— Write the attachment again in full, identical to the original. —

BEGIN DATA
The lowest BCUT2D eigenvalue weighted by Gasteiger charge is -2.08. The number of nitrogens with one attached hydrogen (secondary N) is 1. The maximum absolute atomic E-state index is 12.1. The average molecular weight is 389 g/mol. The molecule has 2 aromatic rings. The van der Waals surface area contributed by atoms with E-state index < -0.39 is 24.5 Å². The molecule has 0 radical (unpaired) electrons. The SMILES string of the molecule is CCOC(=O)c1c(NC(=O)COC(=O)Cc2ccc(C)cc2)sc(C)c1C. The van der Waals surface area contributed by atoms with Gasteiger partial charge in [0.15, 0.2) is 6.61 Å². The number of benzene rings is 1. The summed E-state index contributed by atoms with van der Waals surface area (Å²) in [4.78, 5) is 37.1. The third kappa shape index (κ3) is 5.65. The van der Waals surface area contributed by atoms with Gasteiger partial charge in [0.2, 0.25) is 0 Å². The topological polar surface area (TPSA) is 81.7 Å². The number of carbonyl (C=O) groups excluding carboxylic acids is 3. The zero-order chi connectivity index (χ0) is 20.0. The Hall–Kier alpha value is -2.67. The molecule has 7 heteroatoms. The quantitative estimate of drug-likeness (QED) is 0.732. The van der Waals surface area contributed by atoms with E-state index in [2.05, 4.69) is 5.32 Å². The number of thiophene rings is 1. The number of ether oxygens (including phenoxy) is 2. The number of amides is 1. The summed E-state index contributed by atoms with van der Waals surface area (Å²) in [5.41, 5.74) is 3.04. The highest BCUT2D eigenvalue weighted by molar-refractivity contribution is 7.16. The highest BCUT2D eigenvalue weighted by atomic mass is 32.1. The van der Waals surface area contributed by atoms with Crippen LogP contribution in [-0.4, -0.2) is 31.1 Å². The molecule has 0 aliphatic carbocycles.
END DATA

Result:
The lowest BCUT2D eigenvalue weighted by Gasteiger charge is -2.08. The number of nitrogens with one attached hydrogen (secondary N) is 1. The maximum absolute atomic E-state index is 12.1. The average molecular weight is 389 g/mol. The molecule has 2 aromatic rings. The van der Waals surface area contributed by atoms with E-state index < -0.39 is 24.5 Å². The molecule has 0 radical (unpaired) electrons. The SMILES string of the molecule is CCOC(=O)c1c(NC(=O)COC(=O)Cc2ccc(C)cc2)sc(C)c1C. The van der Waals surface area contributed by atoms with Gasteiger partial charge in [0.15, 0.2) is 6.61 Å². The number of benzene rings is 1. The summed E-state index contributed by atoms with van der Waals surface area (Å²) in [4.78, 5) is 37.1. The third kappa shape index (κ3) is 5.65. The van der Waals surface area contributed by atoms with Gasteiger partial charge in [0.2, 0.25) is 0 Å². The topological polar surface area (TPSA) is 81.7 Å². The number of carbonyl (C=O) groups excluding carboxylic acids is 3. The zero-order chi connectivity index (χ0) is 20.0. The Hall–Kier alpha value is -2.67. The molecule has 7 heteroatoms. The quantitative estimate of drug-likeness (QED) is 0.732. The van der Waals surface area contributed by atoms with E-state index in [2.05, 4.69) is 5.32 Å². The number of thiophene rings is 1. The number of ether oxygens (including phenoxy) is 2. The number of amides is 1. The summed E-state index contributed by atoms with van der Waals surface area (Å²) in [5.41, 5.74) is 3.04. The highest BCUT2D eigenvalue weighted by molar-refractivity contribution is 7.16. The highest BCUT2D eigenvalue weighted by atomic mass is 32.1. The van der Waals surface area contributed by atoms with Crippen LogP contribution in [-0.4, -0.2) is 31.1 Å². The molecule has 0 aliphatic carbocycles.